How To Effectively Manage an Executive Calendar

The Best Ways To Effectively Manage An Executive Calendar

Behind every great boss is a greater executive assistant. If you’ve been blessed with a position such as an executive assistant, remember that with bigger roles come bigger responsibilities. Most executive assistants agree that the secret to being perfect at their job is to maintain an efficient executive’s calendar. It’s your responsibility to ensure that your boss doesn’t waste time and goes through each day without any hiccups. 

Your excellent time and calendar management skills will depend on how well you handle your boss’s schedule. To your rescue comes calendar management tools. Using one of these can make your job of maintaining calendars easy and highly organized. There will be fewer chances of making mistakes if you follow one regularly and meticulously. 

1.    Understand Your Executive

Understand your executive

Working styles and organization skills vary from executive to executive and therefore, it’s a good idea to get to know the personality of your boss, how he sets his priorities, and organizes his schedule. 

1.1  Know their priorities

The number one thing you must do is understand which tasks make it to the priority list of your executive. There are weekly, quarterly, and yearly reviews with and without board members, client meetings where the level of clients will differ by their importance to your company business, half-yearly and annual reviews of direct reports, meeting with potential clients, after-office networking, setting strategic directions for the company, attending events, etc.

Talk to your boss to find out how he organizes his priorities. Some executives like to spend a significant amount of time networking, while others prefer someone else to represent them in events where there are many networking opportunities. The personality type of your boss will make it easier for you to guess where his priorities lie and make calendar management easier.

1.2  Audit existing calendar and processes

Check how the executive’s current schedule looks. Are the events color-coded? Is there too much or too little description? Does your boss update his calendar every time a meeting is postponed or does he save it for later? Does he add any tasks to empty spaces like a canceled meeting or does he use it as his free time?

If you want to introduce anything new to the executive calendar, check with him first.

1.3  Ask questions if needed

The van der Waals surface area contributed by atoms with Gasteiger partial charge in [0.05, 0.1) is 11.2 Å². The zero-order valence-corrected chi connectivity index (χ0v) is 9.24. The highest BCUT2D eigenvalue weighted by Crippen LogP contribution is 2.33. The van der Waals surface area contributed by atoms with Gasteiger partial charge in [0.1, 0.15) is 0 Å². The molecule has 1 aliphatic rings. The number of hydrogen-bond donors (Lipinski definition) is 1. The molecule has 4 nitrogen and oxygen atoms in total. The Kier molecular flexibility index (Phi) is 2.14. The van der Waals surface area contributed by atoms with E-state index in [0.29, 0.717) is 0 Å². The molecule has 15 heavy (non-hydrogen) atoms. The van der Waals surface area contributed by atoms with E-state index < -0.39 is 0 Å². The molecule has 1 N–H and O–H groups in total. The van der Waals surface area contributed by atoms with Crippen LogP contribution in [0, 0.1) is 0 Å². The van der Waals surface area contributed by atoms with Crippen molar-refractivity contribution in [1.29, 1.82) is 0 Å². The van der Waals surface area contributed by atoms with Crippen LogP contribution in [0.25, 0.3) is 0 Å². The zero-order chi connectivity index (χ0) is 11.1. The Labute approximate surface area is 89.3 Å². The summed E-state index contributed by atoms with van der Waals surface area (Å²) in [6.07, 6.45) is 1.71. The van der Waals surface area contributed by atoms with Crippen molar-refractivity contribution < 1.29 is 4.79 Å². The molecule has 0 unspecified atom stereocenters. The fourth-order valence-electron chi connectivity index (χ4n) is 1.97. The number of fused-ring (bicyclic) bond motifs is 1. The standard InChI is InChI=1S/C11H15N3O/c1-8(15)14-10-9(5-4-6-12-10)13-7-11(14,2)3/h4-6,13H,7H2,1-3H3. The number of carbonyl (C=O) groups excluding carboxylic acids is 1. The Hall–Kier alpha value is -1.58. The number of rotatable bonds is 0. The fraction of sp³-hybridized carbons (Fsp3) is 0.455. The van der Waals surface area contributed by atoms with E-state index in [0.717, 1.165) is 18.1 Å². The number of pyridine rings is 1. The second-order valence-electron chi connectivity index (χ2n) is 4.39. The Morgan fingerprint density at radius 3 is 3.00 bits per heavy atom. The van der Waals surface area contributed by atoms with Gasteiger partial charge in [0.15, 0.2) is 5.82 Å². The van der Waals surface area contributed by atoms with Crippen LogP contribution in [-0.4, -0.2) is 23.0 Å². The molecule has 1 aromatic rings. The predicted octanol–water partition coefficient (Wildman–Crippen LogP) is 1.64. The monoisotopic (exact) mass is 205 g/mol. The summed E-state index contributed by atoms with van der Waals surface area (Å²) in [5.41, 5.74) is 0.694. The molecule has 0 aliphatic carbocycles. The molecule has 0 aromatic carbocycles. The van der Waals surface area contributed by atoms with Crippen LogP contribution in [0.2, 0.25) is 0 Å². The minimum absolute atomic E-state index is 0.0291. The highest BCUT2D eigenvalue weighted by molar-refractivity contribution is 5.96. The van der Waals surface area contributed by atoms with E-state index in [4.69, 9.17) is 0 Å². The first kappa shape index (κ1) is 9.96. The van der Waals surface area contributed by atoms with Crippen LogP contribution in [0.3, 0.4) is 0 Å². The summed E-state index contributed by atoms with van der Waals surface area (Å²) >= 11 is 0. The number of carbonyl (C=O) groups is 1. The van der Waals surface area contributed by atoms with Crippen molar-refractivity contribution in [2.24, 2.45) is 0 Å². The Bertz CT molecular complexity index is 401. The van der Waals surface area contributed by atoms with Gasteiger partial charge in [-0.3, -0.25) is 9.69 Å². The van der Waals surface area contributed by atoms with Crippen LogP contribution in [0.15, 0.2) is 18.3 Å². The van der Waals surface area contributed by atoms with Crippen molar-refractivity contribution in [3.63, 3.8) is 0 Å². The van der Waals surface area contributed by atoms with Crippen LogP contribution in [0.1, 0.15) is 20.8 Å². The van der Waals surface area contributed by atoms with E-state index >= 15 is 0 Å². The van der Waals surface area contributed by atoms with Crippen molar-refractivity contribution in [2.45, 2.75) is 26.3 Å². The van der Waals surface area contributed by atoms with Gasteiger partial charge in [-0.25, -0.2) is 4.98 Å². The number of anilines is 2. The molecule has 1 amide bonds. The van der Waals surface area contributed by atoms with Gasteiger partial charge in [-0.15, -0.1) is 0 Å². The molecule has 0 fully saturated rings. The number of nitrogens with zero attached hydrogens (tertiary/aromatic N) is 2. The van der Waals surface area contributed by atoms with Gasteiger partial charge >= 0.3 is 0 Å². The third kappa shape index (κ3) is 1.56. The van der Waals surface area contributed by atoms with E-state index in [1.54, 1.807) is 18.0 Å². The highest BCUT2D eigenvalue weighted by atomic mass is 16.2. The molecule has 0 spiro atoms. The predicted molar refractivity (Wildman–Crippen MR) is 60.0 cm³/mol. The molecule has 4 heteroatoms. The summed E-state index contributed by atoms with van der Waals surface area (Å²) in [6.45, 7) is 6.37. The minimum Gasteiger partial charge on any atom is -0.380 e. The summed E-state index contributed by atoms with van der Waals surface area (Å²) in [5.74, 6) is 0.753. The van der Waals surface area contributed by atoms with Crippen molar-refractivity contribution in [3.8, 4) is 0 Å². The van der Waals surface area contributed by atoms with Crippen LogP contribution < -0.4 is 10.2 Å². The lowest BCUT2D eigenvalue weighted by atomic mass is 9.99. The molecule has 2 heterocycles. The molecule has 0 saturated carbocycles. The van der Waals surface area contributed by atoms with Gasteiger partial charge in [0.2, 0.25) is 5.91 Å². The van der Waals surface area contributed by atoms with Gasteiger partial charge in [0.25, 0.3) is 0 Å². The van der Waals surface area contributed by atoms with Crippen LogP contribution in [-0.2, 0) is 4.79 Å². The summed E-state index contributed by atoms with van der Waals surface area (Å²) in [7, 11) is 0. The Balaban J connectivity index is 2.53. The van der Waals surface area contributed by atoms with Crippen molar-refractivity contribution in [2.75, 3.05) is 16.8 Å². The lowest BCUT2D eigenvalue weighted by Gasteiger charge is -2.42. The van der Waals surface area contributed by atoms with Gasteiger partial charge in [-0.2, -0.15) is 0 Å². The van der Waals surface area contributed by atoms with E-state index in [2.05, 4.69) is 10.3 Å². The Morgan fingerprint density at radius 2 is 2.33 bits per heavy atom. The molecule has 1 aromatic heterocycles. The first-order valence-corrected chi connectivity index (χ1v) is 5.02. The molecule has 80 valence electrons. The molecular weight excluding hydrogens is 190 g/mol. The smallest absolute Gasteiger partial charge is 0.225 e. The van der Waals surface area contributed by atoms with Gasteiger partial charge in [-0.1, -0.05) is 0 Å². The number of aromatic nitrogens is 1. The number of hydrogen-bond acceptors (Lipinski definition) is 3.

If you are new to this job, this is an especially vital step – ask questions to get rid of any confusion as guesswork will only land you in hot water. Not all executives work in the same style or have a definite method of maintaining their schedule. 

Ask as many questions as you need to identify how your executive’s schedule is maintained and for managing your executive well. If you want to introduce anything new to proper calendar management, check with him first, and follow up with him on how comfortable he is with it. 

2. Why Do I Need An Executive Calendar

Why do you need an executive calendar

This is a million-dollar question that deserves an elaborated answer! In a nutshell, you need an executive calendar to show that you are the best executive assistant and that your boss can’t do without you!

2.1 Gets activities organized

You are in charge of how your executive’s day is planned out, so you ought to know about each event, the agenda, attendees, venue, start time, end time, etc. Since executives attend more than one meeting a day, you need to keep a tab on the details of each. The best way to do that is by maintaining an executive calendar.

You can organize all the events daily, weekly, monthly, quarterly, and yearly. You must have a good grip on your boss’s job. By maintaining an executive calendar, the schedule has set reminders to alert you of a task to be done.

Only by maintaining a well-organized schedule of tasks would you be able to make the exec work his best without wasting his time or running from one meeting to another without a clue of the agenda or his contribution.  

2.2 Efficient time management

The standard 9 to 5 working hours are all we have. Meetings, lunch breaks, replying to emails and phone calls, employee reviews, and sundry work need to be addressed. If you don’t have any time assigned to such tasks, each day would turn out to be chaotic as different tasks would pull your boss in different directions at the same time.